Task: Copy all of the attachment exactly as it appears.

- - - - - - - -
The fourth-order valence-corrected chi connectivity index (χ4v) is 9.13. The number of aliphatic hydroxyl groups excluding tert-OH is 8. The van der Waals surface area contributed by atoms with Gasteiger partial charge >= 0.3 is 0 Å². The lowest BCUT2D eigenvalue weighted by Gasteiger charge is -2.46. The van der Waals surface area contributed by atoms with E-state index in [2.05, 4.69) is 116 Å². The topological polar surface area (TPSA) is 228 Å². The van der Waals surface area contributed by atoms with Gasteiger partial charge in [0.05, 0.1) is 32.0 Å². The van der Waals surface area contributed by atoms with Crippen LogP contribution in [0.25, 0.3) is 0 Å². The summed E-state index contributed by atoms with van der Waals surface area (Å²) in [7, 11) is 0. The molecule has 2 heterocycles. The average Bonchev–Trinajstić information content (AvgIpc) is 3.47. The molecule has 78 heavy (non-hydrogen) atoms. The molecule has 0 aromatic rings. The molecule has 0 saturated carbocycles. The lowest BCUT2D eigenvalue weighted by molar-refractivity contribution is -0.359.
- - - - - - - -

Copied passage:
The fourth-order valence-corrected chi connectivity index (χ4v) is 9.13. The number of aliphatic hydroxyl groups excluding tert-OH is 8. The van der Waals surface area contributed by atoms with Gasteiger partial charge >= 0.3 is 0 Å². The lowest BCUT2D eigenvalue weighted by Gasteiger charge is -2.46. The van der Waals surface area contributed by atoms with E-state index in [2.05, 4.69) is 116 Å². The topological polar surface area (TPSA) is 228 Å². The van der Waals surface area contributed by atoms with Gasteiger partial charge in [0.05, 0.1) is 32.0 Å². The van der Waals surface area contributed by atoms with Crippen LogP contribution in [0.25, 0.3) is 0 Å². The summed E-state index contributed by atoms with van der Waals surface area (Å²) in [7, 11) is 0. The molecule has 2 heterocycles. The average Bonchev–Trinajstić information content (AvgIpc) is 3.47. The molecule has 78 heavy (non-hydrogen) atoms. The molecule has 0 aromatic rings. The molecule has 0 saturated carbocycles. The lowest BCUT2D eigenvalue weighted by molar-refractivity contribution is -0.359.